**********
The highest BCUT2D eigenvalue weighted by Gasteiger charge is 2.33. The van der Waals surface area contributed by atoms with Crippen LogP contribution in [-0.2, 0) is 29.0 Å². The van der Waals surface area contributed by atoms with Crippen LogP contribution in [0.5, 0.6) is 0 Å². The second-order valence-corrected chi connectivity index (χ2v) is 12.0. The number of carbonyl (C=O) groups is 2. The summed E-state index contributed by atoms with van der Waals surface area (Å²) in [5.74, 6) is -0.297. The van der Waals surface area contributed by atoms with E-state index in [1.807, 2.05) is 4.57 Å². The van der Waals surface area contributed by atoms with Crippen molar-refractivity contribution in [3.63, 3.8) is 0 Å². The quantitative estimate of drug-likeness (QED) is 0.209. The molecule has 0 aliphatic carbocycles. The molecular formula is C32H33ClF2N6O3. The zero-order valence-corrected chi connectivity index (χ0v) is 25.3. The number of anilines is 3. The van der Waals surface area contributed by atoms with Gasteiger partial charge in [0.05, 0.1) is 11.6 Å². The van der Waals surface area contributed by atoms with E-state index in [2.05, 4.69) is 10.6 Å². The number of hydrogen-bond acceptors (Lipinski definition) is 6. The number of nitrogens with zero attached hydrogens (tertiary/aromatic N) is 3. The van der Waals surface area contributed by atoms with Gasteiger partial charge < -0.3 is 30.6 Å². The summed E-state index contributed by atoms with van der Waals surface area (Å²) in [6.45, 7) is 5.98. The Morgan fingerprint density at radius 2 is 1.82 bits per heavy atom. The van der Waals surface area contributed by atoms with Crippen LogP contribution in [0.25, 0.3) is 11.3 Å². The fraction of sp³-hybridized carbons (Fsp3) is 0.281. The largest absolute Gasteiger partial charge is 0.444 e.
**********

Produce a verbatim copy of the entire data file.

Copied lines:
The highest BCUT2D eigenvalue weighted by Gasteiger charge is 2.33. The van der Waals surface area contributed by atoms with Crippen LogP contribution in [-0.2, 0) is 29.0 Å². The van der Waals surface area contributed by atoms with Crippen LogP contribution in [0.5, 0.6) is 0 Å². The second-order valence-corrected chi connectivity index (χ2v) is 12.0. The number of carbonyl (C=O) groups is 2. The summed E-state index contributed by atoms with van der Waals surface area (Å²) in [5.74, 6) is -0.297. The van der Waals surface area contributed by atoms with E-state index in [1.807, 2.05) is 4.57 Å². The van der Waals surface area contributed by atoms with Crippen molar-refractivity contribution in [3.63, 3.8) is 0 Å². The quantitative estimate of drug-likeness (QED) is 0.209. The molecule has 0 aliphatic carbocycles. The molecular formula is C32H33ClF2N6O3. The zero-order valence-corrected chi connectivity index (χ0v) is 25.3. The number of anilines is 3. The van der Waals surface area contributed by atoms with Gasteiger partial charge in [0.05, 0.1) is 11.6 Å². The van der Waals surface area contributed by atoms with E-state index in [2.05, 4.69) is 10.6 Å². The number of hydrogen-bond acceptors (Lipinski definition) is 6. The number of nitrogens with zero attached hydrogens (tertiary/aromatic N) is 3. The van der Waals surface area contributed by atoms with Gasteiger partial charge < -0.3 is 30.6 Å². The summed E-state index contributed by atoms with van der Waals surface area (Å²) in [6.45, 7) is 5.98. The Morgan fingerprint density at radius 2 is 1.82 bits per heavy atom. The van der Waals surface area contributed by atoms with Crippen LogP contribution in [0.25, 0.3) is 11.3 Å². The fraction of sp³-hybridized carbons (Fsp3) is 0.281. The largest absolute Gasteiger partial charge is 0.444 e.